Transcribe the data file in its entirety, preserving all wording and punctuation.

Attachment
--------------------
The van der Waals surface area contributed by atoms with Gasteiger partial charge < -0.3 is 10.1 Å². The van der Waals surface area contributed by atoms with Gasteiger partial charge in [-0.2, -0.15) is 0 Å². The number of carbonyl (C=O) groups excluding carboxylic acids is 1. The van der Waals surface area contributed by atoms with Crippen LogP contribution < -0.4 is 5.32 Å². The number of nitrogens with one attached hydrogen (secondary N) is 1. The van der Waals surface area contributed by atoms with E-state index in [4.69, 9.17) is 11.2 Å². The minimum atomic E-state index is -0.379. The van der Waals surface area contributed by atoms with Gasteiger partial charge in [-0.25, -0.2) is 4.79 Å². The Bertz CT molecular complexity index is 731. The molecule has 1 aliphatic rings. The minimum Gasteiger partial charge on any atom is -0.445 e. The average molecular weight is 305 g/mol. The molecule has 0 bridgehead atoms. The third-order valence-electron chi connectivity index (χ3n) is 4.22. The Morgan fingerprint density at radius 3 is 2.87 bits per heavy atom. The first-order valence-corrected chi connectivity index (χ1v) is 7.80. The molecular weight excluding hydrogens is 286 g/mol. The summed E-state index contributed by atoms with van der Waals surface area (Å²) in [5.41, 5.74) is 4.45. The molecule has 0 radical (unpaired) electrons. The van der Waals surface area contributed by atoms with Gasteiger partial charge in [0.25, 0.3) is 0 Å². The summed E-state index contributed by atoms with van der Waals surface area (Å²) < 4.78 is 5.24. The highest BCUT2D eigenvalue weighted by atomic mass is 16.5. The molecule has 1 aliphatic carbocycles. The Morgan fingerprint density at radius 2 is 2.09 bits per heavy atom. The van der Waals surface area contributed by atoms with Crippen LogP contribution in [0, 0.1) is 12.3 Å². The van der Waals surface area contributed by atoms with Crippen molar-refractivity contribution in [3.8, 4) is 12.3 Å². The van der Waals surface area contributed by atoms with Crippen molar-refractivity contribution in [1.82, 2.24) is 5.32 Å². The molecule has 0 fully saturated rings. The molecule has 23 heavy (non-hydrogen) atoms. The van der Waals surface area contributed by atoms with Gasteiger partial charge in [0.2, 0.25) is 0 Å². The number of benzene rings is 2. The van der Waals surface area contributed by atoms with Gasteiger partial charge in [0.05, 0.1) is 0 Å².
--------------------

The van der Waals surface area contributed by atoms with Gasteiger partial charge < -0.3 is 10.1 Å². The van der Waals surface area contributed by atoms with Gasteiger partial charge in [-0.2, -0.15) is 0 Å². The number of carbonyl (C=O) groups excluding carboxylic acids is 1. The van der Waals surface area contributed by atoms with Crippen LogP contribution < -0.4 is 5.32 Å². The number of nitrogens with one attached hydrogen (secondary N) is 1. The van der Waals surface area contributed by atoms with E-state index in [4.69, 9.17) is 11.2 Å². The minimum atomic E-state index is -0.379. The van der Waals surface area contributed by atoms with Gasteiger partial charge in [-0.25, -0.2) is 4.79 Å². The Bertz CT molecular complexity index is 731. The molecule has 1 aliphatic rings. The minimum Gasteiger partial charge on any atom is -0.445 e. The average molecular weight is 305 g/mol. The molecule has 0 bridgehead atoms. The third-order valence-electron chi connectivity index (χ3n) is 4.22. The Morgan fingerprint density at radius 3 is 2.87 bits per heavy atom. The first-order valence-corrected chi connectivity index (χ1v) is 7.80. The molecular weight excluding hydrogens is 286 g/mol. The summed E-state index contributed by atoms with van der Waals surface area (Å²) in [5.41, 5.74) is 4.45. The molecule has 0 radical (unpaired) electrons. The van der Waals surface area contributed by atoms with Gasteiger partial charge in [0.25, 0.3) is 0 Å². The summed E-state index contributed by atoms with van der Waals surface area (Å²) < 4.78 is 5.24. The highest BCUT2D eigenvalue weighted by atomic mass is 16.5. The molecule has 1 aliphatic carbocycles. The Morgan fingerprint density at radius 2 is 2.09 bits per heavy atom. The van der Waals surface area contributed by atoms with Crippen LogP contribution in [0, 0.1) is 12.3 Å². The van der Waals surface area contributed by atoms with Crippen molar-refractivity contribution in [3.8, 4) is 12.3 Å². The van der Waals surface area contributed by atoms with Crippen molar-refractivity contribution in [1.82, 2.24) is 5.32 Å². The molecule has 0 fully saturated rings. The molecule has 23 heavy (non-hydrogen) atoms. The van der Waals surface area contributed by atoms with Gasteiger partial charge in [0.2, 0.25) is 0 Å². The number of benzene rings is 2. The van der Waals surface area contributed by atoms with Gasteiger partial charge in [0.05, 0.1) is 0 Å².